2014 Government Regulations & Business Summit
Join PBN and our sponsors for our Government Regulations & Business Summit on Th ...
I think that, in many ways, the R.I. Economic Development Corporation is getting a bad rap. We, as taxpayers, look to the EDC to help jump-start our economy, and it always seems to come up short.
Some blame the EDC leadership, quickly pointing out that it changes directors every two to three years. Others point to its lack of strategic planning as Rhode Island competes with other states to both retain and attract business.
While the 38 Studios LLC deal may be an example of a poor decision that will cost the state dearly, I would like to take that off the table for a moment.
The question I would like to pose is, “What does Rhode Island have to sell to attract and retain business?” The EDC is in many ways the sales department for the state of Rhode Island, and the Rhode Island product offering the EDC is chartered to sell is severely flawed.
Perhaps we can rightly state that EDC leadership has not been vocal enough in stressing to our state leaders that we need to fundamentally change the way we run our state if we are to be competitive, and offer several suggestions. But rhetoric of this nature might not be politically prudent. In the end, the lack of this input just exacerbates the situation.
It is not news that our state has been ranked last in business friendliness in each of the last two years, according to one national study. Many other studies place Rhode Island last, or near the bottom in the pro-business categories.
How can our state’s sales department be successful when we are last, or near the bottom, in almost every category that is important to a business?
When you are near the bottom, and losing the game, your options are severely limited, and you end up swinging for the fences, like with 38 Studios.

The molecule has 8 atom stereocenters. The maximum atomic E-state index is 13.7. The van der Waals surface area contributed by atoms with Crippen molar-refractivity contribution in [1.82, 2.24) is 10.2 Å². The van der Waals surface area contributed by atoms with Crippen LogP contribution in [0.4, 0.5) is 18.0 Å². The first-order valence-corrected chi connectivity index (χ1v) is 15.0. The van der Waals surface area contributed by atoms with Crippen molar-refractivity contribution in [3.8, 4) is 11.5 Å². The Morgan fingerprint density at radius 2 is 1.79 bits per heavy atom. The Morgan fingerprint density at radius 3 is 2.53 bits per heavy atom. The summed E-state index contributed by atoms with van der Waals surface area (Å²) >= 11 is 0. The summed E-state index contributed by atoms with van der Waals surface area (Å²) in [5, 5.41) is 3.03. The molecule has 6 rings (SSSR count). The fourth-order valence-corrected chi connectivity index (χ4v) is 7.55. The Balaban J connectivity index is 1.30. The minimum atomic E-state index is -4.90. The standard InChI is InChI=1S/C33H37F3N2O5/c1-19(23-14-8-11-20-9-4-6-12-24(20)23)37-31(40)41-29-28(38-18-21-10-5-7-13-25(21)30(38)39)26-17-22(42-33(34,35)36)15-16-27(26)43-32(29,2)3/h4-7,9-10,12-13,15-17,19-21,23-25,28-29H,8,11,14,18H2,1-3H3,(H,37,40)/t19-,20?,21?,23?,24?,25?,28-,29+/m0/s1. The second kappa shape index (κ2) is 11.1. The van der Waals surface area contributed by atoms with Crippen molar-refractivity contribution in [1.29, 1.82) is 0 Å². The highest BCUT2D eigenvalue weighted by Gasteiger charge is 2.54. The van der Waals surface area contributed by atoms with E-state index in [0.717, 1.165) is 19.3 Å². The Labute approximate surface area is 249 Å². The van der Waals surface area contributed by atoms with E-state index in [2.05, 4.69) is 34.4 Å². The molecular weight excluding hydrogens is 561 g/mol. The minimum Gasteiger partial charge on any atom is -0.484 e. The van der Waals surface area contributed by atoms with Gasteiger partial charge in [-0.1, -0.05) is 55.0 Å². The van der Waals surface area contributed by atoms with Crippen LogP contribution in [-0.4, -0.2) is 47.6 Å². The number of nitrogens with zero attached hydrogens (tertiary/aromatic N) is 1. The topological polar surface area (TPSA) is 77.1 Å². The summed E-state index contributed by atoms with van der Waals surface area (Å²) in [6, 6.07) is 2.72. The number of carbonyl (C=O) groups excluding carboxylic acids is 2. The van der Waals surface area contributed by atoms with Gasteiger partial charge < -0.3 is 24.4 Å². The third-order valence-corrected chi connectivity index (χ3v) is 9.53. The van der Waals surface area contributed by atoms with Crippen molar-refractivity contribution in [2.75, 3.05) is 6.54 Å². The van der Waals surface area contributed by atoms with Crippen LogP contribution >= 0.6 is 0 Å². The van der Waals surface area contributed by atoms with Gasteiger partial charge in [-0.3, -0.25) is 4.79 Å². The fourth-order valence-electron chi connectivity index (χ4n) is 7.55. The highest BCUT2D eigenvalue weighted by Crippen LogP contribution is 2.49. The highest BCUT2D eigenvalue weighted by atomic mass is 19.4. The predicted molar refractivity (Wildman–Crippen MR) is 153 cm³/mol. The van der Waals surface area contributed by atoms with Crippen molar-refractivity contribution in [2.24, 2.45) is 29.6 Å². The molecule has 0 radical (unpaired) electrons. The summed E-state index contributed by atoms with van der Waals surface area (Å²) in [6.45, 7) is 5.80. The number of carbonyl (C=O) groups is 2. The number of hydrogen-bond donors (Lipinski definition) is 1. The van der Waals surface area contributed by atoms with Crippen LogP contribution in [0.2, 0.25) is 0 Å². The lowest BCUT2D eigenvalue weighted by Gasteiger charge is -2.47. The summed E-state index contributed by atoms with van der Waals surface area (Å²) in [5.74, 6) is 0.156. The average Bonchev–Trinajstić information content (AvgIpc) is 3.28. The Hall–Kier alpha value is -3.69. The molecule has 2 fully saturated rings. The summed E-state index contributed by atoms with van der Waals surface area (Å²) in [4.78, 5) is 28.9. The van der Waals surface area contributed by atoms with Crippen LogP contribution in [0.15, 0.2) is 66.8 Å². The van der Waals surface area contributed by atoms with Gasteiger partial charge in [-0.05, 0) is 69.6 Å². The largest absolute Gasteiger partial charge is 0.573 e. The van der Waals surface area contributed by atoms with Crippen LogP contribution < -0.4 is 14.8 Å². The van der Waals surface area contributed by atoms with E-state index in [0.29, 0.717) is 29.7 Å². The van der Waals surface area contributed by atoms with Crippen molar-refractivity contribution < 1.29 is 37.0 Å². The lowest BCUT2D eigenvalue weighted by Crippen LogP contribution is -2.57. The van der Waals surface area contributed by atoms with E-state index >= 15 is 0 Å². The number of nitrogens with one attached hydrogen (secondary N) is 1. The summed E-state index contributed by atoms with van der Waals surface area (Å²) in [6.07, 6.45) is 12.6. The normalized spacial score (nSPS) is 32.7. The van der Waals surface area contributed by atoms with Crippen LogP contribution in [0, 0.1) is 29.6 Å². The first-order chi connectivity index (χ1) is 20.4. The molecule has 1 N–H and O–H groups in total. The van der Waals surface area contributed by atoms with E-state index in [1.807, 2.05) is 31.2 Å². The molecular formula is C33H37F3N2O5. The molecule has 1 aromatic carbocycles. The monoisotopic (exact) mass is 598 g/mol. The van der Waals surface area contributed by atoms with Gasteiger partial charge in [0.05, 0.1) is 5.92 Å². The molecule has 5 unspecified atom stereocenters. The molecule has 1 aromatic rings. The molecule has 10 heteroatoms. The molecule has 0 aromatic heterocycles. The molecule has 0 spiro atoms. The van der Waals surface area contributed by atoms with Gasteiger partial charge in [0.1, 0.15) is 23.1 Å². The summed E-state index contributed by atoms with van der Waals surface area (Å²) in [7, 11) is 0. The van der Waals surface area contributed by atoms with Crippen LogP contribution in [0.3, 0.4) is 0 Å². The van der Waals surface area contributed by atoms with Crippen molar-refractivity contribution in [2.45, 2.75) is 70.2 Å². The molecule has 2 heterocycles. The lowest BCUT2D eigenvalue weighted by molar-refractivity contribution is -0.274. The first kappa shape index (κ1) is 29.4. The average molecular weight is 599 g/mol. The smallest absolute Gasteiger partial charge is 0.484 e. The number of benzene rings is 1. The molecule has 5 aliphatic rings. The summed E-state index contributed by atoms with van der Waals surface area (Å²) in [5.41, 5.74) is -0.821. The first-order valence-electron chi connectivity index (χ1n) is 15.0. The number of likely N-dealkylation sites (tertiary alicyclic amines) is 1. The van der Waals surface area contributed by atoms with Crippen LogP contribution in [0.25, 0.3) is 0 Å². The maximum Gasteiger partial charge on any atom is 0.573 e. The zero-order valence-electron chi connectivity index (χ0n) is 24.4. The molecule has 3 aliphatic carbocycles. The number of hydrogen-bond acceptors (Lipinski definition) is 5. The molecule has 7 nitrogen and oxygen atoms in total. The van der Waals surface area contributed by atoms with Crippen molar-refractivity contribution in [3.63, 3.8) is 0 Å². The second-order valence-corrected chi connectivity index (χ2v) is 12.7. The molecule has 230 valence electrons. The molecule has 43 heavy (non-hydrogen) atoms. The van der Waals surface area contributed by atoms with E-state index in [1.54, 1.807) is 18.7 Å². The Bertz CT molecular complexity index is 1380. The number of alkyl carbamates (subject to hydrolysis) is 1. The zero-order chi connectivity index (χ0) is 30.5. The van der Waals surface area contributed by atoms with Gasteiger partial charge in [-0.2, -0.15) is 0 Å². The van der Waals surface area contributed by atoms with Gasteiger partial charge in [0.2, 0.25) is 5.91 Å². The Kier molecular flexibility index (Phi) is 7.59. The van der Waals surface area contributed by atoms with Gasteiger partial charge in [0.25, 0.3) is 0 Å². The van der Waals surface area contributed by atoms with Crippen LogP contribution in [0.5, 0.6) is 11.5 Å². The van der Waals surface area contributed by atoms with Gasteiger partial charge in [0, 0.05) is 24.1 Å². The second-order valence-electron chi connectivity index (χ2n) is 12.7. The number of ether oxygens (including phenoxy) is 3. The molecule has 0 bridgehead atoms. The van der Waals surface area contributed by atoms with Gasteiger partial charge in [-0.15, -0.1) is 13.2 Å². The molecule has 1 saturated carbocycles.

More recently we learned that the demographics of our state’s population are changing as higher-income jobs, and the citizens who occupy those jobs, have been moving out of Rhode Island. This lowers the tax base.
While the governor’s fiscal 2014 budget proposed a modest 0.8 percent increase in spending, the big issue is the fact that there are fewer high-taxable, income-producing jobs to meet the financial demand this current budget requires. The result has to mean higher taxes or fees for those of us who remain.
Our political leaders must scramble to find new sources of income, such as the toll on the Sakonnet Bridge, or some other new tax or fee to pay for the costly expansion of Medicaid in order to balance the budget.
These types of actions add a greater burden to our state’s business community, and undermine any proactive initiative that the EDC might implement to attract or sustain business.
With Rhode Island being last in business friendliness, taxpayers need not look at the EDC for the answer, or the blame. The Rhode Island culture is a direct result of how we have been politically led over the last 30-plus years. We have been led to “last place,” and anyone can lead to last.
If the Rhode Island value proposition is to improve enough to make a difference on the national stage, our leaders will need to make some dramatic and courageous changes soon or Rhode Island will continue to be last in the key issues that are fundamental for a strong economy.
When you look at the financial crisis that many of our municipalities are facing (Woonsocket, West Warwick, East Providence and Cranston, etc.) under the weight of high levels of unfunded pension liabilities and the like, it is becoming clear that Rhode Island is quickly heading toward its own fiscal cliff.
Our political leaders must provide the EDC with something to sell. Our taxpayers, being one of the highest-taxed electorates in the country, deserve a better return on their invested tax dollars than being last. If history is any barometer, our leaders will not be willing to step up to the plate and Rhode Island will become the poster child of Einstein’s definition of insanity ... doing the same thing over and over again and expecting different results.
We need leaders to lead change and not blame EDC for Rhode Island’s lack of economic development. In fact, a cynic might conclude that the EDC’s primary function is to provide a convenient scapegoat for shifting responsibility and blame away from our state’s political leadership.
The health of our business community is critical if Rhode Island ever expects to be relevant on the national stage. We need real change, and calamari being the “official” state appetizer is just not going to get us there. •